How closely do custody suite encounters between detainees and custody suite officers (CSOs) match the procedural standards for decision makers treating people who are subject to their authority? To what degree does measurement of procedural justice displayed by CSOs on closed-circuit television (CCTV) records vary across detainees, CSOs and custody suites?
Arrest records for July, August, and September 2020 across three custody suites in the East of England were obtained and a random sample of 150 encounters selected for analysis.
Encounters between CSOs and detainees at the booking-in stage as captured on pre-recorded CCTV were coded into four elements of procedural justice: voice, trustworthy motives, impartiality, and respect. Non-verbal communications and dialogue were also examined.
Overall, custody suite officers demonstrated high levels of respect and neutrality in dealing with detainees. However, they showed relatively less care for the wellbeing of the detainees and did not offer them enough opportunities to ‘tell their side of the story’ (‘voice’). Further analysis revealed statistically significant variations across the three custody suites in the level of opportunities offered to detainees to have an input in discussing the decision-making. We also found evidence that as length of service as police officers and in custody roles increased, the observed level of expression of ‘trustworthy motives’ displayed decreased. Finally, detainee compliance with officers was greater when respect and care for the wellbeing of detainees were more pronounced.
A tracking study can help identify police units and police officers with greater concentrations of procedural justice deficits. Such evidence can support more targeted training to improve the delivery of procedural justice, and enhance public confidence in policing.
In 2014, the Independent Police Complaints Commission ((IPCC, 2014), now called the Independent Office of Police Conduct) produced a report on police contact and response to calls following the murder of Mr Bijan Ebrahimi, an Iranian refugee living in Bristol, England. He had called the police several times to report racial abuse and threats to his life by his neighbours. One of his interactions with the police was at a custody suite and captured on custody a closed circuit television (CCTV). An officer told him not to talk to her, that she was not talking to him, she did not want to hear anything he had to say: ‘I can’t even be bothered to waste my energy on you’ and he should ‘just smoke and stay quiet’. When he suggested that she was his friend, the officer retorted that she was a police officer and “you’re a pain in the ass. Don’t speak to me.” (IPCC 2014, p.40). The case of Mr Ebrahimi is not an exception; there have been other incidents of inappropriate treatment of detainees in custody, sometimes with fatal consequences.
The issues raised in Mr Ebrahimi’s experience connects with the broader criminological work on legitimacy. Legitimacy refers to police power that is recognised as morally valid (Beetham, 2013; Bottoms and Tankebe 2012, 2017). Among the key foundational building blocks is procedural justice. Procedural justice refers to people’s subjective experiences of the quality of interactions they have with powerholders such as police officers. It is a multi-dimensional judgment comprising concerns about respect, neutrality, trustworthy motives, and participation. When people feel poorly treated during everyday interactions, it undermines their views and relationships with the authorities (Mazerolle et al., 2013; Jackson et al. 2012). As Tyler (6: 257) put it, ‘every encounter that the public have with the police, the courts and the law should be treated as a socializing experience that builds or undermines legitimacy. Each contact is a ‘teachable moment’ in which people learn about the law and legal authorities.’ Skinns and colleagues describe custody as the “ultimate place” for such teachable moments, with custody staff often using their authority “softly and innocuously” to induce compliance (Skinns et al., 2017: 601).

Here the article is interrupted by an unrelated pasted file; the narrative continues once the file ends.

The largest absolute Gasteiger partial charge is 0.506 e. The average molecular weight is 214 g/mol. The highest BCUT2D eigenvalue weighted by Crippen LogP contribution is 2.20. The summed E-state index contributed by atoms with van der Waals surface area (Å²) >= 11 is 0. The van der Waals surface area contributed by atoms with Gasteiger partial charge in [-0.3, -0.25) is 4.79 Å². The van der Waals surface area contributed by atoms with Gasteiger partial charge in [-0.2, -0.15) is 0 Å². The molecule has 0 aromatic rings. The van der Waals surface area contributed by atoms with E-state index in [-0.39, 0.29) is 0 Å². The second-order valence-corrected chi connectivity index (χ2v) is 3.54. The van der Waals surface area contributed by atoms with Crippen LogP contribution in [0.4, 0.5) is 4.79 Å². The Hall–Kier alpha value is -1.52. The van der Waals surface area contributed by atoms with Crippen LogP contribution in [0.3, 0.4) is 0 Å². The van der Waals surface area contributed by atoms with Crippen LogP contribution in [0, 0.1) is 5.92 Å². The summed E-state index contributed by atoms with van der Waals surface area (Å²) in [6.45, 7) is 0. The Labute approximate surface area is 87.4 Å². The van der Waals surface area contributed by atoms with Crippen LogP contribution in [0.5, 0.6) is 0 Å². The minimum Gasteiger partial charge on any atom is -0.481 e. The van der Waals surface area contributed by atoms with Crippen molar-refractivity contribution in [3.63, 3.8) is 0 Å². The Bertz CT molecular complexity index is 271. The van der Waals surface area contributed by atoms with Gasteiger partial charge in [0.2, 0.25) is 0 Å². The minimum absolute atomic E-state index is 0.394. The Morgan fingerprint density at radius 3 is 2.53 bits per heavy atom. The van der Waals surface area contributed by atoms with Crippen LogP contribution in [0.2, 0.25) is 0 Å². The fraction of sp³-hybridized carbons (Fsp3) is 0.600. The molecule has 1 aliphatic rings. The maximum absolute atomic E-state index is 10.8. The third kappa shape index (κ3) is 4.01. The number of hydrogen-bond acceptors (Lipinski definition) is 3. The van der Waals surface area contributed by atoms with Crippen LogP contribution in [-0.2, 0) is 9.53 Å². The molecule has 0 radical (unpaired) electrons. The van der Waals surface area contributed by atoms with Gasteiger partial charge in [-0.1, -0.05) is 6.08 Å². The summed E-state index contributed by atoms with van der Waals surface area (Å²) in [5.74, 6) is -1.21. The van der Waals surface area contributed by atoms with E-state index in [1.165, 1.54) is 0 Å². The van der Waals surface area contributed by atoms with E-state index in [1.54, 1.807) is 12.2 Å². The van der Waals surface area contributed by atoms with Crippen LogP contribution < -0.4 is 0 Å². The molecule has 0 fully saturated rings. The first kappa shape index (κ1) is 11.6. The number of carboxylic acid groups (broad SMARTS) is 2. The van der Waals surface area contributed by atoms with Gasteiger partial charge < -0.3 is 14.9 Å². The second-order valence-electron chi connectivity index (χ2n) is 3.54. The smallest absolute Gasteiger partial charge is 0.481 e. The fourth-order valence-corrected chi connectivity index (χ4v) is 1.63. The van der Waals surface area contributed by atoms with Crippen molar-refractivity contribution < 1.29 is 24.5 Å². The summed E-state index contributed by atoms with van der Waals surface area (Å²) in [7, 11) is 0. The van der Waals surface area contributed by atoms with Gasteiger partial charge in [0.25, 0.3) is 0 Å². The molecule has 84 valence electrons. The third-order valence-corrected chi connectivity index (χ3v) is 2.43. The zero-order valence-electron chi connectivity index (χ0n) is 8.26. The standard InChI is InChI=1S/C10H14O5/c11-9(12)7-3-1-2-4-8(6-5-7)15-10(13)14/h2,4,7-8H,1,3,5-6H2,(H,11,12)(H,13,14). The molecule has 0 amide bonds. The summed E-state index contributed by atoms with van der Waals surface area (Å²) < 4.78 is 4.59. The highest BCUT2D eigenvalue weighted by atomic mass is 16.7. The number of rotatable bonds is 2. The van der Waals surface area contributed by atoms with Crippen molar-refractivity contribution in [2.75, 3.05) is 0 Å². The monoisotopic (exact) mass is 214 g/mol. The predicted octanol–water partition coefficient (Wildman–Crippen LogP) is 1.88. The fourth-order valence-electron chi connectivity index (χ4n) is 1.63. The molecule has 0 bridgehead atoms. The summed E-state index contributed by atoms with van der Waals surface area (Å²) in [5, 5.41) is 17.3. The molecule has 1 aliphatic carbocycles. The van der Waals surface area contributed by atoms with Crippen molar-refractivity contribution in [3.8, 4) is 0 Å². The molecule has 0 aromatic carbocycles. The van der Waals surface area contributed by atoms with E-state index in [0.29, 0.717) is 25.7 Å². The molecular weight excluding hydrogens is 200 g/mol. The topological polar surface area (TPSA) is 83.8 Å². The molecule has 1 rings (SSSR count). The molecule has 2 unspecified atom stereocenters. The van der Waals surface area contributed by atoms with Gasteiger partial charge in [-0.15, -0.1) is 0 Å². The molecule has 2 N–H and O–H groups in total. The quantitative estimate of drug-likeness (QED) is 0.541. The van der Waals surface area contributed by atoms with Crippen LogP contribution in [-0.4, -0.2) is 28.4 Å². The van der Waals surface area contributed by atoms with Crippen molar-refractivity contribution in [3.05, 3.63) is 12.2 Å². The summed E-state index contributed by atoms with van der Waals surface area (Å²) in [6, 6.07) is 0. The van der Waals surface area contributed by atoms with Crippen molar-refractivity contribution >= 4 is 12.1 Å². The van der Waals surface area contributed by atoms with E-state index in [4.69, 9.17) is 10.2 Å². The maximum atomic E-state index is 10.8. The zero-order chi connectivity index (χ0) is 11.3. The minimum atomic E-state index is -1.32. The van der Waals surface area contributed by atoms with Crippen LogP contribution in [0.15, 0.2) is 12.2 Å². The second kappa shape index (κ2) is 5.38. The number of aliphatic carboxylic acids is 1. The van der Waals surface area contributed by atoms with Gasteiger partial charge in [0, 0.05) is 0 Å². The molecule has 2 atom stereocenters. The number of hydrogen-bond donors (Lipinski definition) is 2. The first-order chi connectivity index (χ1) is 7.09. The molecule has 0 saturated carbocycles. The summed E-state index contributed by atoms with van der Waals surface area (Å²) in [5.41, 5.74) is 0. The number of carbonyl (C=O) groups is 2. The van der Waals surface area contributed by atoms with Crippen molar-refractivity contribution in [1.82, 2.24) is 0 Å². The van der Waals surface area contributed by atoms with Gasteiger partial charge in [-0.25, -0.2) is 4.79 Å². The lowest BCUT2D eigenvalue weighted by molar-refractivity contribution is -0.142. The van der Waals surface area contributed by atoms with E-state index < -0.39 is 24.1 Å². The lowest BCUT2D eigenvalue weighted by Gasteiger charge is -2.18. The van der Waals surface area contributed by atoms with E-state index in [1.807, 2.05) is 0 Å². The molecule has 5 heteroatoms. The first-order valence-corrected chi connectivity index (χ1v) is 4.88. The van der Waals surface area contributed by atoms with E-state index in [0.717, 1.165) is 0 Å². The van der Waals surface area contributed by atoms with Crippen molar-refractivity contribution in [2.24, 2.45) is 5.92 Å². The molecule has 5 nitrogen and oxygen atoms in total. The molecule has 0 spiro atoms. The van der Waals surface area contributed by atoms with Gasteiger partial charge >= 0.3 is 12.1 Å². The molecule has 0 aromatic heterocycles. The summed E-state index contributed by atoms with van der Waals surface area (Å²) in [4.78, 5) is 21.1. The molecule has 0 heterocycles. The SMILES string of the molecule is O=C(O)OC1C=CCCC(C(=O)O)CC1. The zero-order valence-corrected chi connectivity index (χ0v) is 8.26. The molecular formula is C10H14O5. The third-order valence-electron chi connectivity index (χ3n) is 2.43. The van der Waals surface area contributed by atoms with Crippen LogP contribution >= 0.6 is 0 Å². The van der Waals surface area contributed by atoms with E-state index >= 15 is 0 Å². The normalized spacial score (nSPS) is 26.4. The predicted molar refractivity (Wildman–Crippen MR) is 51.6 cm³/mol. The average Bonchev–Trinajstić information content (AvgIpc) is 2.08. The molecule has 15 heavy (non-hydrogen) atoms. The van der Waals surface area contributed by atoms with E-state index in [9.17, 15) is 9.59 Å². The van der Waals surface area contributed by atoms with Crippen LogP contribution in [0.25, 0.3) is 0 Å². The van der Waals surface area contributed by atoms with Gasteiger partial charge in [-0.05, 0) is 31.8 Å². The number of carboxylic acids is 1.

Studies of procedural justice have often drawn on data from the general population to examine its effects on people’s feelings of obligation to obey the police and to cooperate with them (Tankebe 2019; Sunshine & Tyler, 2003). Other studies have focused on surveys of known offenders (Augustyn 4; Paternoster et al., 2015; Papachristos et al., 2012) while others have explored the experiences of victims (Murphy and Barkworth 2014; Tankebe, 2013). Rather than a reliance on people’s accounts of their experiences, some researchers have undertaken systematic observations of police-citizen interactions (e.g., Worden and McLean 2017; McCluskey et al., 2019). However, such studies struggle to overcome the well-known Hawthorne effect. Video recordings of police work offer an opportunity to overcome this effect. Thus, Nawaz and Tankebe (2014) studied procedural justice of stop and search by reviewing interactions captured on police body-worn cameras.
The current study extends this methodological innovation to police custody suites by coding evidence from CCTV of custody encounters between custody suite officers (CSOs) and detainees in three very different custody suites in England (UK). The study aims to answer the following questions: How closely do custody suite encounters between detainees and custody suite officers match the procedural standards for decision makers treating people who are subject to their authority? To what degree does measurement of procedural justice displayed by CSOs vary across detainees, CSOs and custody suites? How does procedural justice measured by CCTV coding relate to use of force and detainee compliance? Is there a correlation between PJ scores and the age and length of service of CSOs?